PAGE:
Apple had been able to control which applications users of their iPhone have been able to use, but now that will change forever. The Library of Congress has the authority to provide exceptions to the copyright law and it ruled that if the software was legally obtained, any iPhone user could use it. This will have an adverse affect on the folks at Apple who have been able to control what software ran on their phone.
In a recent article it also stated:
The issue has been a heated topic of debate between Apple, which says it has the right to control what goes on an iPhone, and users and developers who want to customize their phones as they see fit. In a legal filing with the United States Copyright Office last year, Apple argued that jailbroken phones infringe on its copyrights by using modified versions of Apple’s operating system.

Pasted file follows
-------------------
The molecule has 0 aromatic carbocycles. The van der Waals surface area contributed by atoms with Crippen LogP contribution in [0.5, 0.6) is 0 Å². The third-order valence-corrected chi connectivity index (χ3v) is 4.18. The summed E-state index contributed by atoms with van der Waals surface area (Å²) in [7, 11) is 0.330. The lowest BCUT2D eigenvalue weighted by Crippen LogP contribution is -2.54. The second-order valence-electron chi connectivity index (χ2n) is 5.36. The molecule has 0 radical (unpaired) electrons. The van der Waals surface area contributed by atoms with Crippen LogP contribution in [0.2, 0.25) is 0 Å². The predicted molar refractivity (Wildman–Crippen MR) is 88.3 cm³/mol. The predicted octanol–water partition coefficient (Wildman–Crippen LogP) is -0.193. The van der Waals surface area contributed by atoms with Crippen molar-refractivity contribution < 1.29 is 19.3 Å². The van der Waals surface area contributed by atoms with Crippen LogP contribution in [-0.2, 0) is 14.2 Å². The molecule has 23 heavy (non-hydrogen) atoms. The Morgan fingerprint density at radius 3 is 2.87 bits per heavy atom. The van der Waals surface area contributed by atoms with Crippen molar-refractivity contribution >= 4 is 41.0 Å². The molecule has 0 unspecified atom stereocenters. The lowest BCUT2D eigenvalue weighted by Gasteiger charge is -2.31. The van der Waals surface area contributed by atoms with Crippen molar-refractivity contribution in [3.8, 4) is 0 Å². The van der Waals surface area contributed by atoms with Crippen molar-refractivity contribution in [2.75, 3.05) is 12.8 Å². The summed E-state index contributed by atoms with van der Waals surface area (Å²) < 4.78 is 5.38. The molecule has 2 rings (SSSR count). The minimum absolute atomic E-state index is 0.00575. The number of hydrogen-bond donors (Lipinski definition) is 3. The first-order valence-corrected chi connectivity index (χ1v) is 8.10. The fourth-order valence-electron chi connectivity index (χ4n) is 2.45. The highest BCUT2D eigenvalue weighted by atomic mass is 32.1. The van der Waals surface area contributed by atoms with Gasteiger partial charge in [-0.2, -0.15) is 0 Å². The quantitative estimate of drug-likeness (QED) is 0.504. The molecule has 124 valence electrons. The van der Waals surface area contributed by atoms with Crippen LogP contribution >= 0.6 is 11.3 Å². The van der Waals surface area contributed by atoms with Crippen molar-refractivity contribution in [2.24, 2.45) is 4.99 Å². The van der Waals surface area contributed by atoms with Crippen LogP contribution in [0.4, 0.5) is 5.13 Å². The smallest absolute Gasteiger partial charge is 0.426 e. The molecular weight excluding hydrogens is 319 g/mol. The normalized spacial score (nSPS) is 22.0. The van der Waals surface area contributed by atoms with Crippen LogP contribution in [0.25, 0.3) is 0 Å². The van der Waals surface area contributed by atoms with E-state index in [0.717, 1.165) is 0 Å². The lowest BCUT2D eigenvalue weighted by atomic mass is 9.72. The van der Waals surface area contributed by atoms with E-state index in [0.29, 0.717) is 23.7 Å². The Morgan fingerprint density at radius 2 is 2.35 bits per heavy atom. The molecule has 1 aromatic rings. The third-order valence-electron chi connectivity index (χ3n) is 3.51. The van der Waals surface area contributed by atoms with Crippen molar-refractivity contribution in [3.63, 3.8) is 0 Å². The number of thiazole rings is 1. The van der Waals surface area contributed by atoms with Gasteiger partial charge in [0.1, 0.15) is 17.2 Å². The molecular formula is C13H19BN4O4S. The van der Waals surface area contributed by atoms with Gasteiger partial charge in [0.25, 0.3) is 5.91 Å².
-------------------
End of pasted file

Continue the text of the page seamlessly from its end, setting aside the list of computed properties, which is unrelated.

But iPhone hobbyists say they simply want to have access to certain features and programs on their phones that Apple has limited or restricted. As a result, an underground network of forums and unofficial application stores that walk iPhone owners through the jailbreaking process have flourished online.
In addition to the decision on jailbreaking, the Library of Congress also granted an exception to artists who remix copy-protected video content for noncommercial work, and renewed its approval for cellphone owners to “unlock” their phones or lift controls that restrict use to one particular wireless carrier.
This is a huge win for consumers and will put Apple in its place. No company should have the right to control what software a user wishes to use when the consumer has purchased the phone legally. But there is a downside. What if an app that is not approved by Apple breaks the phone? Who pays to get it fixed?